The following three essays deal with the post-Second World War resistance to the Jim Crow system and the rise of the Civil Rights movement. While this is generally familiar territory, the concentration on Virginia (particularly the author's emphasis on a cohort of activist Howard Law School graduates in chapter four) clarifies the similarities and differences between it and the states of the Deep South. Opposition to desegregation was no less determined but violence seemed more rare, for example. In, "Loving vs Virginia," the subject of the sixth chapter, serves as a kind of climax.
Even before 1954's Brown vs Board of Education, Virginians realized the fragility of the Jim Crow system. Beginning with the schools, transportation, housing, the courts and even public accommodations, life was forcibly integrated by decisions of the federal Supreme Court or acts of the federal legislature. Yet, the state's definition of race and its laws against miscegenation seemed somehow immune from outside interference. As early as the 1690s, Virginia law had defined the races and determined who could marry whom. These definitions changed over time, but even the Supreme Court implicitly agreed in a series of cases in the 1880s and 1890s that states had the right to make such definitions and prohibit miscegenation.
In 1958, however, Richard Loving (white) and Mildred Jeter (black) married in the District of Columbia and returned to live in Caroline County. They were arrested, tried and sentenced to one year in prison or an exile of twenty-five years from the state. In 1967, the United States Supreme Court overturned the conviction on constitutional grounds in a seven to two decision. The Court declared, "we find the racial classifications in these statutes repugnant to the Fourteenth Amendment under our Constitution, the freedom to marry or not marry, a person of another race resides within the individual and cannot be infringed by the State" (p. 167). And, so fell the last and perhaps the most symbolic vestige of the Jim Crow system.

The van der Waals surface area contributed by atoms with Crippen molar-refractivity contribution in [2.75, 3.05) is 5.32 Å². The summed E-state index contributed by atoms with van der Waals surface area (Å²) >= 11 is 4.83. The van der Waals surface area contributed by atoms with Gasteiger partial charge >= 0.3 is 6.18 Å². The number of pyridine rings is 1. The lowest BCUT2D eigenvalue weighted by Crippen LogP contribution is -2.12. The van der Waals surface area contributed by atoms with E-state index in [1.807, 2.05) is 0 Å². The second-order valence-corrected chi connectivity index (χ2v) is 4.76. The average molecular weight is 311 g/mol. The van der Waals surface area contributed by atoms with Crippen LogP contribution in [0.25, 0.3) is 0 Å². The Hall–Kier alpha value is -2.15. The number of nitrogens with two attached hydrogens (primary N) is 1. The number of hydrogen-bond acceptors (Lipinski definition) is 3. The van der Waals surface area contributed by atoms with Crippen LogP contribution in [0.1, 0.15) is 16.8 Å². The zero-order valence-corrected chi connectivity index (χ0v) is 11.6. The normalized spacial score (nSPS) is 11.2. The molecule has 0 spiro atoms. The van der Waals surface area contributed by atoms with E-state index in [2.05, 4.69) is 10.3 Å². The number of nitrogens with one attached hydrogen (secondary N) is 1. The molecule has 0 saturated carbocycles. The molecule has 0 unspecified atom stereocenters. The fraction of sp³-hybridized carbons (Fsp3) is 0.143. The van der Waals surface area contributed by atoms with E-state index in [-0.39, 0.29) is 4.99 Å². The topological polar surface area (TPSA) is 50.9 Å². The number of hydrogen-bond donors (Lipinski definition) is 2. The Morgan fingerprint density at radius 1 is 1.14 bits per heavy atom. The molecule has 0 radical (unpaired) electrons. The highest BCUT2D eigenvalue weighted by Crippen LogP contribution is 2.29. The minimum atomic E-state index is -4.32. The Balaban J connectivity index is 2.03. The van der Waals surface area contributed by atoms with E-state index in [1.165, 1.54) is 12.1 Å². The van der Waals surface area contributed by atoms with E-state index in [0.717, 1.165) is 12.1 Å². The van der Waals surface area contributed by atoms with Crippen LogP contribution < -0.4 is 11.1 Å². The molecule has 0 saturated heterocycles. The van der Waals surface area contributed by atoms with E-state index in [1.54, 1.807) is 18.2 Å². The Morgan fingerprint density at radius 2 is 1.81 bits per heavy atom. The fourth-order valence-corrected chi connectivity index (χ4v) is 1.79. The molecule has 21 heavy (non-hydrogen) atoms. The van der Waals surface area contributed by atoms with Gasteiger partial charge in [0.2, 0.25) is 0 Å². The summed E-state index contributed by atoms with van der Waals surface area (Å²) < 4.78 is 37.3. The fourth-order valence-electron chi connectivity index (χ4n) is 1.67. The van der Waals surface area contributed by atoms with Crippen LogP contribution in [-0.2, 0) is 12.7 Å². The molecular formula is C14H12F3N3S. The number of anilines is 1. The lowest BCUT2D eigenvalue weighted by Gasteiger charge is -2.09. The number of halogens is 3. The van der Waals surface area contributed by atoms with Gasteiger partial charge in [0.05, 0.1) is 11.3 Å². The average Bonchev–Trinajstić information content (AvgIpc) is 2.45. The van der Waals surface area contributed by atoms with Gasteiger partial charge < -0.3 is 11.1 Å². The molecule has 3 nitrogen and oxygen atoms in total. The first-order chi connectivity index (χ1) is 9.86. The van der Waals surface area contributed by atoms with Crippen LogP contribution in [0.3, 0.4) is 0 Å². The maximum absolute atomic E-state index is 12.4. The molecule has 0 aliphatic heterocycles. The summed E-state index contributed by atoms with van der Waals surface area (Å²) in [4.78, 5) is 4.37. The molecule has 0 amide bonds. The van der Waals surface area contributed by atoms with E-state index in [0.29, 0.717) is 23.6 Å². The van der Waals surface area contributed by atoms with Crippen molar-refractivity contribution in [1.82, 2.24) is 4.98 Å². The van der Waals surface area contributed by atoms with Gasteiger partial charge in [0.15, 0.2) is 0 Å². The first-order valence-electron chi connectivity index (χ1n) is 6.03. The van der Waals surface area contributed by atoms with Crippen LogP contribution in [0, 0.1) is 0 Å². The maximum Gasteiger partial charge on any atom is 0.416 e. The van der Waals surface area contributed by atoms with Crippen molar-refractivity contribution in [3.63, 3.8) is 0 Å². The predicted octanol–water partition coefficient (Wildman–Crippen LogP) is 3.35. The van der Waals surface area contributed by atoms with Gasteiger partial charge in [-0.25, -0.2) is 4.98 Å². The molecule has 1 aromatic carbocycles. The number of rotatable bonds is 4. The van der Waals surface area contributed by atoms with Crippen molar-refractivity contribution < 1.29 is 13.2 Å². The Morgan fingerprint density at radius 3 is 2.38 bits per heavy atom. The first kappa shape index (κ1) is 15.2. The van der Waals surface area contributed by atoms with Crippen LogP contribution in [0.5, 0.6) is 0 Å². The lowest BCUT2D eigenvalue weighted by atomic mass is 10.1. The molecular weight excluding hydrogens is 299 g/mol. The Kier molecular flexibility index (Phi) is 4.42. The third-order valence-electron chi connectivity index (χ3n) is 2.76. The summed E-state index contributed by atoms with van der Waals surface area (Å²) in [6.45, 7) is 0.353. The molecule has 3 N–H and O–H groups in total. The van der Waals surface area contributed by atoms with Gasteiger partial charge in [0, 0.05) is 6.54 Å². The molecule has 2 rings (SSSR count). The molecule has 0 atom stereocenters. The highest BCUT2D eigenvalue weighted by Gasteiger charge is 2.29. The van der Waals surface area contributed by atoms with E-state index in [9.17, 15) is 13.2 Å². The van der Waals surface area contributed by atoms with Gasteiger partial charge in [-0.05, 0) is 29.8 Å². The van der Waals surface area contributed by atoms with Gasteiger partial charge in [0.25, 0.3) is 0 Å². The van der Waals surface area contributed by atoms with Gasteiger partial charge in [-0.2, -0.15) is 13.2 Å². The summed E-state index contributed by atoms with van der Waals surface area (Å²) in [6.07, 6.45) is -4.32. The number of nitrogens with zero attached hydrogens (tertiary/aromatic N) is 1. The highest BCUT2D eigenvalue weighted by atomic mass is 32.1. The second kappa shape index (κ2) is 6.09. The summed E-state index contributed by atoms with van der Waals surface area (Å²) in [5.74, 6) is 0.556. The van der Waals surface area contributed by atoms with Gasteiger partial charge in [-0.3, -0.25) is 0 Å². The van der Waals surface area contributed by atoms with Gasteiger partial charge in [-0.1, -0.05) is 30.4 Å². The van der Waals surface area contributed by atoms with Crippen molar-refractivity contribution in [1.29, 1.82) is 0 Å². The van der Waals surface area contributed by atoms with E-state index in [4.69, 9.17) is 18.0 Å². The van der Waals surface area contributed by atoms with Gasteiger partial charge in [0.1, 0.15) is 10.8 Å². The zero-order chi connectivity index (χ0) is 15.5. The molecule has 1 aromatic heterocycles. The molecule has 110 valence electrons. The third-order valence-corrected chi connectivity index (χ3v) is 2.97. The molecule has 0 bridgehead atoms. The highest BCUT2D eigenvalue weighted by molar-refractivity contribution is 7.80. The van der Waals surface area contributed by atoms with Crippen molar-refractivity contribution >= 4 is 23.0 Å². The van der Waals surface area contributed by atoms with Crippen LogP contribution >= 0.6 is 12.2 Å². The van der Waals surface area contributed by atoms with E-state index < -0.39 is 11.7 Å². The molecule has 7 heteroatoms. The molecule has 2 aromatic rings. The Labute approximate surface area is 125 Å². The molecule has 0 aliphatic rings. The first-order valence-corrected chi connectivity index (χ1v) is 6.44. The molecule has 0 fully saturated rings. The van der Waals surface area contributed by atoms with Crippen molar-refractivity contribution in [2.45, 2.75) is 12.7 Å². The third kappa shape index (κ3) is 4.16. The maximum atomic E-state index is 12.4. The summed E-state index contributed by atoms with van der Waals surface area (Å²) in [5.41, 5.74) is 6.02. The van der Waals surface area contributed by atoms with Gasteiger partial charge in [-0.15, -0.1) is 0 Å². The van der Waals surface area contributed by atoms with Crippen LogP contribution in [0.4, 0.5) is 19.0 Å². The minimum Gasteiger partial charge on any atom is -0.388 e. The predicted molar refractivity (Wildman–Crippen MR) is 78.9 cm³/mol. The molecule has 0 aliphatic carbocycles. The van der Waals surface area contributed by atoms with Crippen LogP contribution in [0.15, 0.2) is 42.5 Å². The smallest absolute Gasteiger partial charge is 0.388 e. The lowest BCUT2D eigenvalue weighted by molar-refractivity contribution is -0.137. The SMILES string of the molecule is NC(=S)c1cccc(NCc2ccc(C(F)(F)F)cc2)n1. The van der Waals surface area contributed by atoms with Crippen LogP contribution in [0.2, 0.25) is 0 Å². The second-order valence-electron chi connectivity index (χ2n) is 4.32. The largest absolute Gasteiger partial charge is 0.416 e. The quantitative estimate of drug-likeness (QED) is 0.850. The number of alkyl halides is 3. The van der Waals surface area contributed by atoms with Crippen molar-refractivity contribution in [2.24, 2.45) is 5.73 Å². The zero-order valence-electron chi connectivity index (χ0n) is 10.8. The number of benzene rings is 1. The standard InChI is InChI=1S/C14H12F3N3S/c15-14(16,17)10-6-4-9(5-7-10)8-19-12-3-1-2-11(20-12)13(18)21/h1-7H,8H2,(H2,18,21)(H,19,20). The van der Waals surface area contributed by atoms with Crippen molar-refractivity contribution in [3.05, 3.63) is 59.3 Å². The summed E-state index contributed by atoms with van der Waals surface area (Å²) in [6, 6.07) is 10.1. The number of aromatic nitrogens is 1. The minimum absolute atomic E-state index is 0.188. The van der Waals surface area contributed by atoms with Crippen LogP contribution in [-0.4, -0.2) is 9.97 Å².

In the seventh essay, Wallenstein combines challenges to the white primary, the poll tax, voting rights, reapportionment and redistricting to produce his best integrated chapter. Each of these challenges undermined the traditional politics of Virginia. But, despite change, the struggle over who would control the game, precisely what the rules of that game were and what the rewards of the game would be, he points out, remained.
The eighth and final essay is a continuation of both the seventh and fourth. Given the changed nature of Virginia politics and given the equally changed attitudes toward both race and gender, the fact that women and African Americans play significant roles in the judiciary comes as something less than a surprise.
Peter Wallenstein's Blue Laws and Black Codes is a work of prodigious research. Its individual essays will be of great use to scholars and students investigating specific topics. But, as a book, it does not hold together. It still reflects the disparate origins of its parts. Its interpretations are too often obvious and too often one dimensional. Finally, the editorial staff of the University of Virginia Press should be ashamed. The number of transpositions of dates (1894 to 1984) and the number of typos is simply unacceptable for a major academic press.
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Martin Hardeman. Review of Wallenstein, Peter, Blue Laws and Black Codes: Conflict, Courts, and Change in Twentieth-Century Virginia.